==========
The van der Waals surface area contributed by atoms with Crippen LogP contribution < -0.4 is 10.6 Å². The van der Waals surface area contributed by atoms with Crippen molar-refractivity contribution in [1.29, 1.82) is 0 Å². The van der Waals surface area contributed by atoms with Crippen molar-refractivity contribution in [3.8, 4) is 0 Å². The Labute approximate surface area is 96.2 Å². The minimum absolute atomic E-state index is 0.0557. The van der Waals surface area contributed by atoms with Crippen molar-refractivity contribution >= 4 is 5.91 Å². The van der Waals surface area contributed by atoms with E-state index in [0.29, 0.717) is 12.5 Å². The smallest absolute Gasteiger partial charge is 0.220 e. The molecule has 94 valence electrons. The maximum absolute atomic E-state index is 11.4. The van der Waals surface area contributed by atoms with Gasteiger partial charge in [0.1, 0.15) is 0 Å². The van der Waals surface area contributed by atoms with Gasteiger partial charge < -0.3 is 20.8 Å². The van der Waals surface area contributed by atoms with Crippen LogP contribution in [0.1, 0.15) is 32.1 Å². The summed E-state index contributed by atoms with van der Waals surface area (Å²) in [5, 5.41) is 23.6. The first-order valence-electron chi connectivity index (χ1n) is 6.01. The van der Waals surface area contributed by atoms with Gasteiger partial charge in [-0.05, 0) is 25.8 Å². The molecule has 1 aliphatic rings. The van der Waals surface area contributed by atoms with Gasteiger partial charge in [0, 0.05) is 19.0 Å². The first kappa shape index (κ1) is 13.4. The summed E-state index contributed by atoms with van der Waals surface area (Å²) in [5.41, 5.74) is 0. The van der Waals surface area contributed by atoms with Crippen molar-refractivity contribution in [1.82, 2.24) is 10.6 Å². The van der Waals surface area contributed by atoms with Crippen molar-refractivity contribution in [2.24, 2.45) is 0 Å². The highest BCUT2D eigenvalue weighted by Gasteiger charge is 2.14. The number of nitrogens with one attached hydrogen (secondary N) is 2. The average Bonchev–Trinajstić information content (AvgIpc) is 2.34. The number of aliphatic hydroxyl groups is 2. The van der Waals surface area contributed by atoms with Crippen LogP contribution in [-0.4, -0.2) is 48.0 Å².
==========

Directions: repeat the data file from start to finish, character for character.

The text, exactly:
The van der Waals surface area contributed by atoms with Crippen LogP contribution < -0.4 is 10.6 Å². The van der Waals surface area contributed by atoms with Crippen molar-refractivity contribution in [1.29, 1.82) is 0 Å². The van der Waals surface area contributed by atoms with Crippen molar-refractivity contribution in [3.8, 4) is 0 Å². The Labute approximate surface area is 96.2 Å². The minimum absolute atomic E-state index is 0.0557. The van der Waals surface area contributed by atoms with Crippen molar-refractivity contribution >= 4 is 5.91 Å². The van der Waals surface area contributed by atoms with E-state index in [0.29, 0.717) is 12.5 Å². The smallest absolute Gasteiger partial charge is 0.220 e. The molecule has 94 valence electrons. The maximum absolute atomic E-state index is 11.4. The van der Waals surface area contributed by atoms with Gasteiger partial charge in [0.1, 0.15) is 0 Å². The van der Waals surface area contributed by atoms with Gasteiger partial charge < -0.3 is 20.8 Å². The van der Waals surface area contributed by atoms with Crippen LogP contribution in [0.1, 0.15) is 32.1 Å². The summed E-state index contributed by atoms with van der Waals surface area (Å²) in [5, 5.41) is 23.6. The first-order valence-electron chi connectivity index (χ1n) is 6.01. The van der Waals surface area contributed by atoms with Gasteiger partial charge in [-0.05, 0) is 25.8 Å². The molecule has 1 aliphatic rings. The van der Waals surface area contributed by atoms with Gasteiger partial charge in [0, 0.05) is 19.0 Å². The first kappa shape index (κ1) is 13.4. The summed E-state index contributed by atoms with van der Waals surface area (Å²) in [5.41, 5.74) is 0. The van der Waals surface area contributed by atoms with Crippen molar-refractivity contribution in [1.82, 2.24) is 10.6 Å². The van der Waals surface area contributed by atoms with Crippen molar-refractivity contribution in [2.24, 2.45) is 0 Å². The highest BCUT2D eigenvalue weighted by Gasteiger charge is 2.14. The number of nitrogens with one attached hydrogen (secondary N) is 2. The average Bonchev–Trinajstić information content (AvgIpc) is 2.34. The number of aliphatic hydroxyl groups is 2. The van der Waals surface area contributed by atoms with Crippen LogP contribution in [-0.4, -0.2) is 48.0 Å².